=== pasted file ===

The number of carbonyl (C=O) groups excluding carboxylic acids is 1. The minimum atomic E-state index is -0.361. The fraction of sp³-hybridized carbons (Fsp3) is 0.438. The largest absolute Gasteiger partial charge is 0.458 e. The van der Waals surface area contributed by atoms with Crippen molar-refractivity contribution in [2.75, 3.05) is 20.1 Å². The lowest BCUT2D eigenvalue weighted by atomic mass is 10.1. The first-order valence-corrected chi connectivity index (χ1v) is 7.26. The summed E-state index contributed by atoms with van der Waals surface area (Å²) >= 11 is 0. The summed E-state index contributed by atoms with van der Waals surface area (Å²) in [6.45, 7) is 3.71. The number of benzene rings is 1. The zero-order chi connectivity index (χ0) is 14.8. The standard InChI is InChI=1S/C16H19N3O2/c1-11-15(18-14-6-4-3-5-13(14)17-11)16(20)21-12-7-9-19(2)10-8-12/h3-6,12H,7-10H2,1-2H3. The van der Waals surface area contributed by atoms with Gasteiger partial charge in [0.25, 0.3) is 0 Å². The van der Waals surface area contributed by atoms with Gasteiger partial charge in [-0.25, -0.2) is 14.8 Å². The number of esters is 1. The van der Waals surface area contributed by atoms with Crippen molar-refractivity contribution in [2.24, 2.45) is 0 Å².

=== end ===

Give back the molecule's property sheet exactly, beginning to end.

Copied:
The number of carbonyl (C=O) groups excluding carboxylic acids is 1. The minimum atomic E-state index is -0.361. The fraction of sp³-hybridized carbons (Fsp3) is 0.438. The largest absolute Gasteiger partial charge is 0.458 e. The van der Waals surface area contributed by atoms with Crippen molar-refractivity contribution in [2.75, 3.05) is 20.1 Å². The lowest BCUT2D eigenvalue weighted by atomic mass is 10.1. The first-order valence-corrected chi connectivity index (χ1v) is 7.26. The summed E-state index contributed by atoms with van der Waals surface area (Å²) >= 11 is 0. The summed E-state index contributed by atoms with van der Waals surface area (Å²) in [6.45, 7) is 3.71. The number of benzene rings is 1. The zero-order chi connectivity index (χ0) is 14.8. The standard InChI is InChI=1S/C16H19N3O2/c1-11-15(18-14-6-4-3-5-13(14)17-11)16(20)21-12-7-9-19(2)10-8-12/h3-6,12H,7-10H2,1-2H3. The van der Waals surface area contributed by atoms with Gasteiger partial charge in [0.25, 0.3) is 0 Å². The van der Waals surface area contributed by atoms with Gasteiger partial charge in [-0.25, -0.2) is 14.8 Å². The number of esters is 1. The van der Waals surface area contributed by atoms with Crippen molar-refractivity contribution in [2.24, 2.45) is 0 Å².